Almost half the country is officially open to some extent as of today. “Government overreach”—for your protection—is (temporarily) ending in many states. Watch the states, as well as other nations (with much better testing) that are opening and see what happens. It’s interesting that Dr. Birx (quote up top) misspoke slightly in expressing her worries about the people who don’t do social distancing in protests: “they will feel guilty for the rest of our lives”—the line between “their” and “our” indeed blurs.

Nationally, we’ve been stuck on a fairly stubborn plateau of cases and deaths as states with increases replace those with declines. Projected cases, hospitalizations, and deaths that two weeks ago gave me hope of a more normal summer before a possible fall wave were based on the assumption of serious social distancing through May. That hasn’t held, and all models are projecting more deaths. The latest today (May 4) from IHME projects 134,000 deaths by August, almost double the number projected 6 days ago. I wish I could tell you that college will be live in the fall. As Gov. Cuomo said today, “Know what you don’t know.”

I don’t know for sure, and I’m sorry to have to say it, but it seems to me we have chosen mobility over sheltering and death over life.

The weather’s great, go out (seriously), enjoy a walk or a run alone or with someone you trust. Wear a mask (as Cuomo says, it’s a sign of love and respect for others, because it protects them from you), stay at least six feet (two meters) away from anyone not part of your household, go home as soon as you can, and wash your hands obsessively. While you’re out, observe the crowds who aren’t doing the above, and if you’re religious say a prayer for them, because in a couple of weeks they are going to need it.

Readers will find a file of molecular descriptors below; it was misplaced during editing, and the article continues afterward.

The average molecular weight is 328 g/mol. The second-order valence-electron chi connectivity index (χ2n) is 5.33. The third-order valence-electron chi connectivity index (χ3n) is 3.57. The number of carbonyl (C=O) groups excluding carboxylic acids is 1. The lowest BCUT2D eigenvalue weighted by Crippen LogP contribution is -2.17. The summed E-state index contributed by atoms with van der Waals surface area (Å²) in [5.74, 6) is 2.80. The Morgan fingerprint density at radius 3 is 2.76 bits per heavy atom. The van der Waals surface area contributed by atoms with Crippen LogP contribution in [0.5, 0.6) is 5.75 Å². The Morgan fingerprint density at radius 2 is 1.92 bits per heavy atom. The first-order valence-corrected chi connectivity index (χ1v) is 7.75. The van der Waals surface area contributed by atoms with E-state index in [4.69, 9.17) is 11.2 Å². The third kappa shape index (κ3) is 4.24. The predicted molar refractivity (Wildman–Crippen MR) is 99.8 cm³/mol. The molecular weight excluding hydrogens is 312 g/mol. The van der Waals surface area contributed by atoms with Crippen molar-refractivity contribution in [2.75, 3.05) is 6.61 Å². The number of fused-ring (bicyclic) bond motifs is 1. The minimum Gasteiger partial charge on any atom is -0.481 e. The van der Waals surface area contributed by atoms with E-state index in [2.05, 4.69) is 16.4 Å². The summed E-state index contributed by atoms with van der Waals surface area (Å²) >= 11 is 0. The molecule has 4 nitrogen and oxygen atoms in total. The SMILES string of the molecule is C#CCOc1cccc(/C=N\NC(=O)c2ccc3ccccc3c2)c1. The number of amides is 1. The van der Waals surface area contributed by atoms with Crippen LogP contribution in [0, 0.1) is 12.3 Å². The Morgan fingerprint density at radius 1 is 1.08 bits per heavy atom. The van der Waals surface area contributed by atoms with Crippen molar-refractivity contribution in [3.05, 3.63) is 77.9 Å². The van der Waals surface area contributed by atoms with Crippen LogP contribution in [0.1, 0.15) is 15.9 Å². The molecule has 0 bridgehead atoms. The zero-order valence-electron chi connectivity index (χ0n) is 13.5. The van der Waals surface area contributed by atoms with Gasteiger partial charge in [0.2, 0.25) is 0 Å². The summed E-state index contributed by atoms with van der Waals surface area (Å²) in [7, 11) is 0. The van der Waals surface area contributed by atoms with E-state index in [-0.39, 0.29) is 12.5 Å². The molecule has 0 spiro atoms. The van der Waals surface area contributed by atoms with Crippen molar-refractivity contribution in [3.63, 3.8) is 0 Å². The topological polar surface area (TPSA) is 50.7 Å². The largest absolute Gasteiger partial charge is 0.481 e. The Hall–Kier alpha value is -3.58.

As for you, please to take to heart what Tim Cook, head of Apple, said to the new Ohio State grads in his online commencement address: “I hope you wear these uncommon circumstances as a badge of honor.” This is my hope for you in your own futures. Do the right thing now, and live to brag for the rest of your lives about how you made it through COVID-19. As you have heard me say many times, you are lucky to have great gifts, and the world has a right to expect leadership from you.

Dr. K

Note: Please don’t just rely on me. I recommend the following good sources: The Bill & Melinda Gates Foundation COVID-19 Update, aka The Optimist; This Week in Virology (TwiV) podcast; IHME (U. of Washington) model website; COVID-19 UpToDate for medical professionals; and for all readers: Why the Coronavirus is So Confusing. Dr. Ashish Jha of the Harvard School of Public Health said on Thursday, “I grew up as a public health person loving and admiring the CDC, arguing and believing that it is the best public health agency in the world… But in this entire pandemic, it’s been one fiasco after another. And it’s either possible that all of the scientists all of a sudden forgot their science, or there’s something at the leadership level that’s really hindering them.”